Leader: Barry Judd
Clayton Second semester 2006 (Day)
Synopsis: This unit considers the colonial encounter between Aboriginal people and white Australia. Students will gain an appreciation of the historical context in which relationships between Aborigines and white Australia have developed. The unit focuses on the theoretical, political and legal dimensions of Aboriginal encounters with white Australia and provides students with foundational knowledge required to undertake further Indigenous Studies. The unit is therefore centrally concerned with introducing students to the key 'factual' information of the colonial encounter between Aborigines and white Australia.
Objectives: On successful completion of this subject, students will: 1.have gained a broad understanding of the historical, political and legal dimensions that have shaped the colonial encounter between Aborigines and white Australia (Objectives 5,6,7 and 9) 2.have gained an understanding of the theoretical ideas that have shaped understandings of the colonial encounter between Aborigines and white Australia. For example, the theoretical idea of colonialism in the 19th and 20th will be explored as will the related ideas of race and culture. (Objectives 7 and 8) 3.have engaged in written and oral presentations which reflect these understandings as well as an awareness of the value of interdisciplinary approaches to a study of this kind. (Objectives 3, 5, 6, 7, 8 and 9). 4.have developed skills of organizing materials and using these to write in a coherent manner on topics of students' choice, with suitable referencing of sources consulted; have developed oral skills through the presentation of information and ideas in a coherent manner within the tutorial context, based upon research of suitable materials. (Objectives 1, 2, 3 and 4).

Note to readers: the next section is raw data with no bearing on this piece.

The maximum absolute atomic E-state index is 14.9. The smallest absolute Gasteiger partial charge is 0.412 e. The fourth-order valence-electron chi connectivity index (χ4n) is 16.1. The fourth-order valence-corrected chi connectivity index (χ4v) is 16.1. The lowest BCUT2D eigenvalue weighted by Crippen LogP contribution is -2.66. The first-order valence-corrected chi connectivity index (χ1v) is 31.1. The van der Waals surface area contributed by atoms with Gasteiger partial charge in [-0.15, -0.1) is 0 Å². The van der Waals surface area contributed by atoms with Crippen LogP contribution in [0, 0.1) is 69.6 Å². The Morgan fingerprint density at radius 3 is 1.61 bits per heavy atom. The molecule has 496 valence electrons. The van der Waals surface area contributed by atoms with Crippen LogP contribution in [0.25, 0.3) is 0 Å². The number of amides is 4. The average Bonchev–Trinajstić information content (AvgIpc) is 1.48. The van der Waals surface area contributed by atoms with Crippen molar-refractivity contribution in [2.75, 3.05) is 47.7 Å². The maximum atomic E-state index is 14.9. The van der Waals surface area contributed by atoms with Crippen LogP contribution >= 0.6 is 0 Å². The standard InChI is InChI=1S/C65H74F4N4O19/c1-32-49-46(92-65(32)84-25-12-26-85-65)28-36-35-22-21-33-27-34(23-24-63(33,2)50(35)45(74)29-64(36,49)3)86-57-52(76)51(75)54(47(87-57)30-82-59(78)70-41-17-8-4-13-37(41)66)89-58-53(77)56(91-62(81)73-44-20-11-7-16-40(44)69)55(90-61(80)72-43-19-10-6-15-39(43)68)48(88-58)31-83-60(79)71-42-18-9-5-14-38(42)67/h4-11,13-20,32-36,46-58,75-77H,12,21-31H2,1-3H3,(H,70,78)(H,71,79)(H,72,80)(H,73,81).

Assessment: Discussion paper (1000 words): 30%; Essay (2000 words): 45%; Class test (1000 words): 25%; tutorial exercise: 10%.
Contact Hours: 3 hours (2 x 1 hours lecture + 1 x 1 hours tutorial)